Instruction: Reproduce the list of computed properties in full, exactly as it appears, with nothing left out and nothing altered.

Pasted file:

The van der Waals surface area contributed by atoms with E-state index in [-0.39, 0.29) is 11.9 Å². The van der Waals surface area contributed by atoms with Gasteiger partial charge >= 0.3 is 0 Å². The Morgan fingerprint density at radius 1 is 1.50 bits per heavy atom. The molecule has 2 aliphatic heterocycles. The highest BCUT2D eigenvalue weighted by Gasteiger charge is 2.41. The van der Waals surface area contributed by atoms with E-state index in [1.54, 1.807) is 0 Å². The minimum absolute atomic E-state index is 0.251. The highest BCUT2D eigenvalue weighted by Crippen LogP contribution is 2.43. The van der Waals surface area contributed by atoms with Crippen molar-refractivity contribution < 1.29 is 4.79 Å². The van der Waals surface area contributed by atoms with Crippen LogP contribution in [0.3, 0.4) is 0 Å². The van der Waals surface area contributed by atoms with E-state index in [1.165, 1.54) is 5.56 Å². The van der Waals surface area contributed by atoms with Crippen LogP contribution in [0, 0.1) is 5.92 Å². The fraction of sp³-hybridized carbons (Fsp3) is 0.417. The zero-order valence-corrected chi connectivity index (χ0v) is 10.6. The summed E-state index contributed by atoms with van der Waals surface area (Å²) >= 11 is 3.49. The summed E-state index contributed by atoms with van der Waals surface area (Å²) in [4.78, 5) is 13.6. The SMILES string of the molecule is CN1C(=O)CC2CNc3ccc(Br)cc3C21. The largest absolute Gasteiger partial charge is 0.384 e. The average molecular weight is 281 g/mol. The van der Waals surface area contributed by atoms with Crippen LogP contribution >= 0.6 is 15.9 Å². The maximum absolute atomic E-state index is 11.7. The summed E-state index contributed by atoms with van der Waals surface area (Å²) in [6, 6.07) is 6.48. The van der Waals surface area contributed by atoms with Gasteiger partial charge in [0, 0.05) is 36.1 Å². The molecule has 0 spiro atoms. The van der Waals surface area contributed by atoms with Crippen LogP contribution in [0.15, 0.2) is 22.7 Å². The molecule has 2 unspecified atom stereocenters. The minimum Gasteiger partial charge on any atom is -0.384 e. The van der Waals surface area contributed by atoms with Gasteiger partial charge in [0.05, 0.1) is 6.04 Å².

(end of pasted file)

The van der Waals surface area contributed by atoms with E-state index in [-0.39, 0.29) is 11.9 Å². The van der Waals surface area contributed by atoms with Gasteiger partial charge >= 0.3 is 0 Å². The Morgan fingerprint density at radius 1 is 1.50 bits per heavy atom. The molecule has 2 aliphatic heterocycles. The highest BCUT2D eigenvalue weighted by Gasteiger charge is 2.41. The van der Waals surface area contributed by atoms with E-state index in [1.54, 1.807) is 0 Å². The minimum absolute atomic E-state index is 0.251. The highest BCUT2D eigenvalue weighted by Crippen LogP contribution is 2.43. The van der Waals surface area contributed by atoms with Crippen molar-refractivity contribution < 1.29 is 4.79 Å². The van der Waals surface area contributed by atoms with Crippen LogP contribution in [0.3, 0.4) is 0 Å². The van der Waals surface area contributed by atoms with E-state index in [1.165, 1.54) is 5.56 Å². The van der Waals surface area contributed by atoms with Crippen LogP contribution in [0, 0.1) is 5.92 Å². The fraction of sp³-hybridized carbons (Fsp3) is 0.417. The zero-order valence-corrected chi connectivity index (χ0v) is 10.6. The summed E-state index contributed by atoms with van der Waals surface area (Å²) >= 11 is 3.49. The summed E-state index contributed by atoms with van der Waals surface area (Å²) in [4.78, 5) is 13.6. The SMILES string of the molecule is CN1C(=O)CC2CNc3ccc(Br)cc3C21. The largest absolute Gasteiger partial charge is 0.384 e. The average molecular weight is 281 g/mol. The van der Waals surface area contributed by atoms with Crippen LogP contribution >= 0.6 is 15.9 Å². The maximum absolute atomic E-state index is 11.7. The summed E-state index contributed by atoms with van der Waals surface area (Å²) in [6, 6.07) is 6.48. The van der Waals surface area contributed by atoms with Gasteiger partial charge in [0, 0.05) is 36.1 Å². The molecule has 0 spiro atoms. The van der Waals surface area contributed by atoms with Crippen LogP contribution in [0.15, 0.2) is 22.7 Å². The molecule has 2 unspecified atom stereocenters. The minimum Gasteiger partial charge on any atom is -0.384 e. The van der Waals surface area contributed by atoms with Gasteiger partial charge in [0.05, 0.1) is 6.04 Å².